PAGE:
A Year in Batley: Rugby League, Gay Pride and 21st Century Northern Culture

For a story about a small-town rugby league team, “Underdogs” contains multitudes. More than a great sports book, it is a gripping and witty insight into a neglected, working-class community struggling to find its place in a changing world. Redolent of “Friday Night Lights”, author Tony Hannan does for Batley, West Yorkshire what that classic did for Odessa, West Texas.

The year Hannan spends embedded with the Batley Bulldogs is tumultuous. On the field, the modestly resourced club have their most successful season in years. Off it, their colossus of a captain, Keegan Hirst, comes out as gay. The Brexit referendum highlights the long-ignored struggles of towns like Batley – most tragically of all when the popular local MP, Jo Cox, is murdered. Meanwhile, issues of racial integration and economic decline remain unresolved.

The support Hirst receives from within the club and (mostly) beyond as Britain’s only openly gay, active professional rugby player is a heart-warming demonstration of how, in some respects, society has changed for the better. In this and so much else, the tone is quickly set by one of “Underdogs” central characters, the inspirational club coach, John Kear, who matter-of-factly takes the issue in his stride.

Even when Hirst’s sudden national celebrity threatens to take the club into alien territory, down-to-earth solutions are found. Batley may not have previous experience of stars who fail to return on time from glamourous weekends in Ibiza with famous actors. But they do have time-honoured procedures for handling prop-forwards who have over-indulged, which serve perfectly well. Questionable but consensual humour continues to play its part in binding everyone together too. When Hirst suggests a “Village People” theme for the end-of-season trip to Blackpool, a teammate points out “It’s supposed to be fancy dress, not your normal daywear”.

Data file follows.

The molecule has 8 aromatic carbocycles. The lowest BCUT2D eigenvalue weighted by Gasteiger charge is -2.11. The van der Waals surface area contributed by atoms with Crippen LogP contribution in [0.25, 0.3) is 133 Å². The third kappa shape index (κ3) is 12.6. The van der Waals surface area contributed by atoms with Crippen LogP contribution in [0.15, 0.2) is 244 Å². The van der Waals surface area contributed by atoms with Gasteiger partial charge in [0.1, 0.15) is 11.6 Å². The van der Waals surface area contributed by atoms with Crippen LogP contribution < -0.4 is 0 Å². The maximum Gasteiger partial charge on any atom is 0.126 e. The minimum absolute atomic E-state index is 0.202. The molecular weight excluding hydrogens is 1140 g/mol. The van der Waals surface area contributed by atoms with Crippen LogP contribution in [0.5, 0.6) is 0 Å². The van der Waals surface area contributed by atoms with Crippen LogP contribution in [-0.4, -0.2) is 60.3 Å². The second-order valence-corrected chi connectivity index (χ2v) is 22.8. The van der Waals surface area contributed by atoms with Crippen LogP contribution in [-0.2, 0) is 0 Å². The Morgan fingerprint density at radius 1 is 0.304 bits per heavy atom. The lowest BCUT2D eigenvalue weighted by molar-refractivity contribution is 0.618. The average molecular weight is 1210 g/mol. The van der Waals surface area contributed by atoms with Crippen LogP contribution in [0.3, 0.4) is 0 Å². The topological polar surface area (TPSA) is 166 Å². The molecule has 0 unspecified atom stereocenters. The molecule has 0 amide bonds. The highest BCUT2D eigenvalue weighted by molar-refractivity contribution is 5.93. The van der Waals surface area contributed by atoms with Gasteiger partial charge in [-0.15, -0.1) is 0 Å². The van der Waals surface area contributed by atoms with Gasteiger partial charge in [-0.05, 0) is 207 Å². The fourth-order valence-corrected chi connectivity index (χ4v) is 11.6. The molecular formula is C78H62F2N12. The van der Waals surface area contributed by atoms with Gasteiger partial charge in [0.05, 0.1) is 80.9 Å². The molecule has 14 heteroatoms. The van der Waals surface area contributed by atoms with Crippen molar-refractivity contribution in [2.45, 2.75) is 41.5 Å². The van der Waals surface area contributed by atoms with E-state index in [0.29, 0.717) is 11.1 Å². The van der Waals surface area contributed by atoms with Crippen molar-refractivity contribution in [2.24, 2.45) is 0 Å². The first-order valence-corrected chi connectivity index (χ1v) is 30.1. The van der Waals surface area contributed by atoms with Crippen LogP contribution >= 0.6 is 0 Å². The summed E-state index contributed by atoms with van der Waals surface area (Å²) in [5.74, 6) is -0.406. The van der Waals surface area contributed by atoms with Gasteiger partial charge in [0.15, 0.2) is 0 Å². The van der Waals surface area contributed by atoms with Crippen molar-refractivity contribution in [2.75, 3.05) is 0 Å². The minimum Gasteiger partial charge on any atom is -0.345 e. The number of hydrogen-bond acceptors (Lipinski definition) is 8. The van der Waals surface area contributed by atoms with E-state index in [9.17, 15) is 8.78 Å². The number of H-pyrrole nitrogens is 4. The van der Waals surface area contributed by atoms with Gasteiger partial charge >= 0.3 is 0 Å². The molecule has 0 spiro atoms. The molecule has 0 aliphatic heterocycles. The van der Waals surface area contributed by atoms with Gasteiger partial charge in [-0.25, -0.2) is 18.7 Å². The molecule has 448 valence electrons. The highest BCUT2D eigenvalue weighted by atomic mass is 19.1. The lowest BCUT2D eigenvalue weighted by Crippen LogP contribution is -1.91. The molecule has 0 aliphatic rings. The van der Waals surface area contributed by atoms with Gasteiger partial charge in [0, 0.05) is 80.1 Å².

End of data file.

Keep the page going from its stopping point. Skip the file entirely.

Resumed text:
The beating heart of the story, though, is the wonderful and ridiculously under-appreciated sport of rugby league

The flip-side that shows society still has some way to go is Batley’s inability to engage the town’s large British Asian population. Efforts to do so are well-intentioned but too sporadic to succeed and undermined by misconceptions on both sides.

The divisions that are pulling most strongly in Batley, though, become tragically clear when the popular local MP and friend of the Bulldogs, Jo Cox, is brutally murdered by a right-wing terrorist during the Brexit referendum campaign. Brexit divides opinion at the club and in the local community. “Underdogs” eloquently indicates the dangers of leaving proud and once prosperous places like Batley to sink. The old wool and textile industries are gone and little government thought has been given to incentivising new ones to replace them.

The decline of Batley is symbolised in one of the most engaging parts of the book by the closure of the Batley Variety Club. Uniquely for a town of its size and location, this once renowned entertainment venue regularly hosted legends such as Louis Armstrong, Tom Jones and Shirley Bassey. Perhaps its closest and most incongruous association was with American superstar Roy Orbison. One of the many delights of “Underdogs” are the colourful characters that populate its pages, none more so than Sammy King – local man and unlikely composer of hit songs for “The Big O” Orbison.